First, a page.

Based on Chad's overview of each dish I went with the Lamb.  This is a dish he serves in his TJ Baja cuisine.  It comes in two stacked Blue pots with a Kale Salad on the side.  The Lamb is in the pot on the top, the tortillas are steaming in the pot below.  The process is simple grab a fresh steamed corn tortilla and spoon in the Lamb and Black Bean stew and go to town. The bite breaks down like this, you get the taste of the freshly made tortilla then a savory sauce that has a hint of heat with bites of Lamb and Black Beans.  What stood out was the how the taste progression went the sweetness of the corn tortilla, the richness of the salty Lamb bite, the heat from the chilis in the Chorizo and the fresh bite of the cilantro.  This was a great simple dish with very complex flavor combos.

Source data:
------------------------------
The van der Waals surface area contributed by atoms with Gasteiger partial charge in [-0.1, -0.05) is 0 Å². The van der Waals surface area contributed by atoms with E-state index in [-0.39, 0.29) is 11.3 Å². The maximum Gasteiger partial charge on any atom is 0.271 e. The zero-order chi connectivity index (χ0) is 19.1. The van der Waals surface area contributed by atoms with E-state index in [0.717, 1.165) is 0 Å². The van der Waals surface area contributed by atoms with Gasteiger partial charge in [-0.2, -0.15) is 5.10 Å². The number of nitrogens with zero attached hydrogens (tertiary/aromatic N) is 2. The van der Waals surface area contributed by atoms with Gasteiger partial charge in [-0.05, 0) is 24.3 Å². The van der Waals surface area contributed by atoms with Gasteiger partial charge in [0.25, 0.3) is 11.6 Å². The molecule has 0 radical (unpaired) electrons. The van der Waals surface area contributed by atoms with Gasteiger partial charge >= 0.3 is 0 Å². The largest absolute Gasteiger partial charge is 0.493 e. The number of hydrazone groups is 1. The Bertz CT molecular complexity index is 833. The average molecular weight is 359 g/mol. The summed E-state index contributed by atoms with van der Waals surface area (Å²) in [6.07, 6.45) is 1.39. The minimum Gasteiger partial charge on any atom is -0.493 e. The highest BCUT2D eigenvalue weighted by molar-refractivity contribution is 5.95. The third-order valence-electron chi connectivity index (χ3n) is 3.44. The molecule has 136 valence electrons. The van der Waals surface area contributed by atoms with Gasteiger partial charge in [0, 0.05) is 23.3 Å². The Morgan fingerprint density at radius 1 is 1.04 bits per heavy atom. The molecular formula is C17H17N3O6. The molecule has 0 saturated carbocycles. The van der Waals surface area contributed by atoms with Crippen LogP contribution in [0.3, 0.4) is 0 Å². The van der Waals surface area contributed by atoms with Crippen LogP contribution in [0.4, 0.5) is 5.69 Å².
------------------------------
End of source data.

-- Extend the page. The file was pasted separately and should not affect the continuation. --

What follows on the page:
Lamb Stew 
restaurant so it has the authenticity of Mexican Cuisine.  The Kale Salad was unexpected the leaves were tender and from my perspective it is served to cleanse the Palette.  It was the first Kale Salad that I have enjoyed.
To finish it off since it was my Birthday Chef gave us each a Paletas which are Baja Popsicles flavored each to imitate a Mojito, Watermelon with Thai Basil, Dolce De Leche.  A very good way to finish dinner.
I am glad we went, although the food was great my memory will be my opportunity to talk to Chad and listen about his passion for cooking great food.  Chad also hosts monthly pop-up dinners with guest chefs.  I need to go to one and try more good food.